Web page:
01 October 2012

Gray Hair is . . . .

The Bible study I'm attending this fall is going through the book/video series Read the Bible for Life by George H Guthrie. Basically it's all about how to study the various parts of the Bible. So few Christians, myself included, actually spend regular time in the Bible. This study has helped me realize that my attitude toward Scripture should be one of delight (Psalm 119:14, 18, 40 and many others!), not duty or desire to "get something out of it." God gave me his Word to know him. And I should delight to learn more!

All that brings me to my more specific point.
We were talking about reading the Bible in context, including literary, historical, and cultural context. One of the examples the author used for cultural context is our attitude toward aging. In Biblical times, the elderly were treated with great respect and revered for their acquired wisdom. "Gray hair is a crown of glory; it is gained in a righteous life" (Proverbs 16:31). By contrast, our culture today reveres youth and health and beauty. People do everything in their power to look younger, and the elderly are often disrespected.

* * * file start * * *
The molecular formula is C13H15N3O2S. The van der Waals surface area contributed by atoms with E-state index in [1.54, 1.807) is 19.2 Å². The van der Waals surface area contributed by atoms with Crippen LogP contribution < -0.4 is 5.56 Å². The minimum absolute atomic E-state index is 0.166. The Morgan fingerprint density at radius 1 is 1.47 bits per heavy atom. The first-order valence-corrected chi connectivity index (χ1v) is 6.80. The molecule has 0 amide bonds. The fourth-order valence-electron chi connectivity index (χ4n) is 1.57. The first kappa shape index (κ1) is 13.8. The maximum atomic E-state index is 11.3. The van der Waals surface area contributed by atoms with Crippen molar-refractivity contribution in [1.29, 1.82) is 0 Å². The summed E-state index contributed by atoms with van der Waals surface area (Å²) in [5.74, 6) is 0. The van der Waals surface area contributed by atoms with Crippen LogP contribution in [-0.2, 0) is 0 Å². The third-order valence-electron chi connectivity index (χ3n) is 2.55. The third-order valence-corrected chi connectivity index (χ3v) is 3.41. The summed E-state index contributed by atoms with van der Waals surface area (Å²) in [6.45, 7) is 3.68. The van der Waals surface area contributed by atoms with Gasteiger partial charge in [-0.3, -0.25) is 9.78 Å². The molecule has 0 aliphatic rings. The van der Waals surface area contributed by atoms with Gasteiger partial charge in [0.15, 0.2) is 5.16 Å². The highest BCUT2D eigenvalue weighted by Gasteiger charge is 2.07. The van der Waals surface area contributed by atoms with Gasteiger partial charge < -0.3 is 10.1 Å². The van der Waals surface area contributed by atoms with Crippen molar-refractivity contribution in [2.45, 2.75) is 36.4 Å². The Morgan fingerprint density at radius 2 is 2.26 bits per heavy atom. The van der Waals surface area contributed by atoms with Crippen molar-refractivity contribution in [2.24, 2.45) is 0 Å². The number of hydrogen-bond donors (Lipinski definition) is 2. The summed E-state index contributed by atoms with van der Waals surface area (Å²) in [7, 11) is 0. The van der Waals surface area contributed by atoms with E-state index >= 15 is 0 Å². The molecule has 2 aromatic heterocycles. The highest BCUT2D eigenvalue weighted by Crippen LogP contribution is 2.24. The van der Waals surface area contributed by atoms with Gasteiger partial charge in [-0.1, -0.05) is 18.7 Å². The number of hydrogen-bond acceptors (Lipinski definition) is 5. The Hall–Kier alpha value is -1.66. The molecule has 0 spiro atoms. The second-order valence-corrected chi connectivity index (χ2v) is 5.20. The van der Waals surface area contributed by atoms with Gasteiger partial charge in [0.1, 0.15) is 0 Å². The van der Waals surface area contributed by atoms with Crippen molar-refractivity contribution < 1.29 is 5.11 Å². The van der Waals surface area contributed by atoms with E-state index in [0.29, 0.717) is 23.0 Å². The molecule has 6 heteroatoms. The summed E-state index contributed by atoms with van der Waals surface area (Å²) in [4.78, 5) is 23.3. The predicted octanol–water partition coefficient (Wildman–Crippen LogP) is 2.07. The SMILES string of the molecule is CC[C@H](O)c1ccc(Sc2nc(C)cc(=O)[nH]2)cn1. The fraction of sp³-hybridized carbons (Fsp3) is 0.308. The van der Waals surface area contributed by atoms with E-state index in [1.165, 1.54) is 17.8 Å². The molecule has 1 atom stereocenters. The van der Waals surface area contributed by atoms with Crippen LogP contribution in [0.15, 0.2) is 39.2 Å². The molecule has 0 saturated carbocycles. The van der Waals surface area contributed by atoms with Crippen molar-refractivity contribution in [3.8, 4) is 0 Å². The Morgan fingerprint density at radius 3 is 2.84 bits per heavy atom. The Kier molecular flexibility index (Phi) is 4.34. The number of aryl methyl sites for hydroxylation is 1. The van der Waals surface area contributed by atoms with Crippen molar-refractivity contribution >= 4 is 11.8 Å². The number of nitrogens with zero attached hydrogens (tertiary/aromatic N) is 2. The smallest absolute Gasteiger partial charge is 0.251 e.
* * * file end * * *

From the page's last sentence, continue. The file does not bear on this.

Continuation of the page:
Now I haven't personally experienced this because my gray hairs (and I have quite a few, especially after Link's birth) look like blond highlights and, as the cashier at Wal-Mart reminded me last week, I can still "pass for 14 or 15." (Really? I could understand 21 or 22. But 14? Seriously? But I digress.) However, this discussion caused me to look at my attitude towards the elderly that I encounter around me, say in the check-out lines and on the roads. What do I think (or say under my breath) when I get "stuck" behind that sweet little old lady that wants all her groceries subtotaled after each item so she can decide what to pay for or that old guy that pulls out in front of me going 25 in a 45? According to Scripture I am to "stand up before the gray head and honor the face of an old man" (Leviticus 19:32). These people have lived long, full lives and have gained a lot of wisdom along the way. And just because they walk (or drive) a little slower now, doesn't give me the right to treat them with disrespect. Definitely something for me to think about the next time I venture out onto Wade Hampton!

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